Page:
He walked with style and danced the jazz.
On the banks of the Coln lay the quaint Bilbury
Where the ol’ cat lived without a world of worry.
Spic n’ span, bow tied and suited
Black leather gloved, shiny cowboy booted.
He played music country plucking the banjo
Leaving ‘em blushing dames asking on for more.
Was the talk-o’-town, walking with 7 heads held high
Smooth talker to the core, if he ever was nigh.
Sauntered down his alley and up the shady shack
O’er the rusted farm fence and all the way back.
‘Nuf of the lil town’, he thought one day
‘Gotta swing my magic to the lands far away’.
‘Miami! Cherookee! Tennessee’, hollered the drunk moose at the bar
His checkered sleeve splish splashing a whisky glass from afar.
‘Well those are harmless names’, thought Spaz with a grin
‘I could shake a sleepy town awake with all my whacky din.’
So off to Tennessee he set on a fine summer morn
Leavin’ his friends behind to dance the Hillbilly town.
Off the battered loco he got down with 7 heads held high
Unaware of the sniggers and the occasionally audible sigh.
‘Barkin’ dawgs izzat 7 heads’, exclaimed the drunked porter
‘Not ever have ah seen sumpin’ like this’, squealed the lil’ pigtailed runner.
The towners nudged and gossiped, the young’uns had their fun
As Ol’ Spazzie walked around forlon in the hotness of the sun.
The moustached men thought him a freak if there was one born
Huddled together o’er their beers right across the barn.
The women folk appalled him with their style so bold
Makin’ the fair dainty dames back home look old.
Cat sauntered to the bar and ordered his favourite Jäger
‘It’s a tuppence per head’, said the barman with a swagger.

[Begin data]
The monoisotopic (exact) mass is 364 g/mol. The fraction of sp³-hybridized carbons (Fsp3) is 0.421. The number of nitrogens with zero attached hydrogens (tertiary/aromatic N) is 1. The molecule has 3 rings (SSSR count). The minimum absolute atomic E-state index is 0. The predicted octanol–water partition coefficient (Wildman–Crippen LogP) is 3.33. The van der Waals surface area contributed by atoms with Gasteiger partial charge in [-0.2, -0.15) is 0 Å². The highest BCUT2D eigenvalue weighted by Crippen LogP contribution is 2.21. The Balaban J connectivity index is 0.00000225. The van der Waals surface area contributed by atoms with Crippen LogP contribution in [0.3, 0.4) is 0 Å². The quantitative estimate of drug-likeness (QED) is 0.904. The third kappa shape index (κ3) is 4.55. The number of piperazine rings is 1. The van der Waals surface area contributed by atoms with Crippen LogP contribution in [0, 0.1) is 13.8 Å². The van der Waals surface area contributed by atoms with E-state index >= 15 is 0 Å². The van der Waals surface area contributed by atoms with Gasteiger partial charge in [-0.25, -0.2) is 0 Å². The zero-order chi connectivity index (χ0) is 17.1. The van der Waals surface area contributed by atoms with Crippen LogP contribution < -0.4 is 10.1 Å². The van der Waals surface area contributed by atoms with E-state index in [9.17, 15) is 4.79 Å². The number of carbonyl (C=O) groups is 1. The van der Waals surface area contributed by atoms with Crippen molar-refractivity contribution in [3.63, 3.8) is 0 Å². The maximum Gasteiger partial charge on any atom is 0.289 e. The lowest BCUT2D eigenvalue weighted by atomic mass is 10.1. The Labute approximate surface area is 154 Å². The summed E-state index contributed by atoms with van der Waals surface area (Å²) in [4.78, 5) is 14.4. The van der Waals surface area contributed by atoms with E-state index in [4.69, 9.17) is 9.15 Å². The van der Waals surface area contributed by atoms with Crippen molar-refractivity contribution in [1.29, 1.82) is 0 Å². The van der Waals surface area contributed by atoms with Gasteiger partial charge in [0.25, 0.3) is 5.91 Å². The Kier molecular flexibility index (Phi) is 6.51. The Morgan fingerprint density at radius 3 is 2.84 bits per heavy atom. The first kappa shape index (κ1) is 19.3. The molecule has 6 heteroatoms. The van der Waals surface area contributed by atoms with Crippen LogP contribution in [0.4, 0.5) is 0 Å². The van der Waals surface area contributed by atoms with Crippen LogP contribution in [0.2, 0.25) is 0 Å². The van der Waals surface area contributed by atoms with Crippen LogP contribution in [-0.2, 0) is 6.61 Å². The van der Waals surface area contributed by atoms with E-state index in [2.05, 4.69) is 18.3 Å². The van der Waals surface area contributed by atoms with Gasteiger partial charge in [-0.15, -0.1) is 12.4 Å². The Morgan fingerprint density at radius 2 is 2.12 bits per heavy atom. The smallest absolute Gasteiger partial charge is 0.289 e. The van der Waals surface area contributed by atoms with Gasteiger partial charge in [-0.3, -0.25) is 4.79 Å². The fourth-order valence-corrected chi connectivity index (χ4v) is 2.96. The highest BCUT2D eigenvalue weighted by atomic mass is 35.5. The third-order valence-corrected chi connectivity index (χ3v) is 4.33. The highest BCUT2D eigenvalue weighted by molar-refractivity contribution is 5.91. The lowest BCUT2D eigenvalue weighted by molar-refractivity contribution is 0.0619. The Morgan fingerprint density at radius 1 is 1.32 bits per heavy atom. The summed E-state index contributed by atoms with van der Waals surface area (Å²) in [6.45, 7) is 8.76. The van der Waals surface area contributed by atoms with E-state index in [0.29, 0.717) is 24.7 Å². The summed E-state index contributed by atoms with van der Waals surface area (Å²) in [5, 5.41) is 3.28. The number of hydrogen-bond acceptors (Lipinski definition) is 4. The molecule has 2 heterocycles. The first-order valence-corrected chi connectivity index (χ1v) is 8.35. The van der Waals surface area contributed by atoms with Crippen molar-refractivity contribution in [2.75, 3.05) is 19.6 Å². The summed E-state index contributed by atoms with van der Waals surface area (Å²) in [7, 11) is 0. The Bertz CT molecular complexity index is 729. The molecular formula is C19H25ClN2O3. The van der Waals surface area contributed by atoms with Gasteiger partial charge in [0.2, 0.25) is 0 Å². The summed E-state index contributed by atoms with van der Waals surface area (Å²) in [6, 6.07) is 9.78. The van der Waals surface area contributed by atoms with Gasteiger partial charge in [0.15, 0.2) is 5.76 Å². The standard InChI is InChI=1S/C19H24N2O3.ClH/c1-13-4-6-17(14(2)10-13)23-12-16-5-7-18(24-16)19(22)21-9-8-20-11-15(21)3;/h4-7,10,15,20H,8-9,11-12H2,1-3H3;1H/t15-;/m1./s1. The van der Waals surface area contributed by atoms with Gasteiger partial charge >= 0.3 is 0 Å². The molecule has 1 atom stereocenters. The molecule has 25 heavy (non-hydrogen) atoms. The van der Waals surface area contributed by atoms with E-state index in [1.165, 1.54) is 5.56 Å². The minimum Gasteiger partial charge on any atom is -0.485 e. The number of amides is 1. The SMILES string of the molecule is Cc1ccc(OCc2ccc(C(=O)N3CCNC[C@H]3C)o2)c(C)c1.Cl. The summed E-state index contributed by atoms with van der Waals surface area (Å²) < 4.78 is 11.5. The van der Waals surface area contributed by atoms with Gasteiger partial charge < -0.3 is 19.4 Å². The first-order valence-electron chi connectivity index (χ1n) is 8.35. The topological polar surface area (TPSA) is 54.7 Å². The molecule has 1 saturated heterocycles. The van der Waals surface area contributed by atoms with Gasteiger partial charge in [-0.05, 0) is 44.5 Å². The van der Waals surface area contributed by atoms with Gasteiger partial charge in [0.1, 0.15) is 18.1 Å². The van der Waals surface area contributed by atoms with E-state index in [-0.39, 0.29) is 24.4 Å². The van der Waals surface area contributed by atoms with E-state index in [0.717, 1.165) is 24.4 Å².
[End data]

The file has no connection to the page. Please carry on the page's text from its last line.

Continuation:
“I’m a singer and play the banjo live”, Cat then belched
Got to the stage as drunk as a blind hamster quenched.
Tripped on a wire and almost fell face down
Shaking his head clear to the chants of “Hey kitty, mind the flowy gown”.
A nervous Spaz auditioned for a song
But each of his 7 heads got it all wrong.
Each sang a different tune and got the notes haywire
Fighting to mouth the microphone and sing even louder.
‘That’s the awfullest thing ah ever heard’, cried the barman
‘This howling like a banshee aint that pretty’, nonchalanted the serving man.
Out was kicked Cat and told never to give a lookie back
Found a job in a café and lived on a sack.
But all wasn’t smooth ‘cuz no kitchener was he
He burnt and bruised, lost in the gastronomic melee.
Unfortunate was the day when he was mopping the floor dry
He slipped over a large blob of oil, oh my my my!
His sleeve struck down the burner alight
The water tap rushed to him to reduce his plight.
By then the curtains by the sink had caught on the fire
And danced to a musicless sound, ready for the pyre.
Spaz dunked and doused the flames till all were out
Finally looked at the black mess that was about.
‘Nuf of this big town’, he thought that day
As the boss kicked him around and away.
He missed the adoring listeners and the free flowing wine
Reminiscing the banjo playing in the gay sunshine.
He jumped the next loco and headed back where he belonged
His heart full of joy as his lips continuously songed.
Ran down his alley and sprinted to the shack so cosy
This is where he was meant to be, where life was so rosy.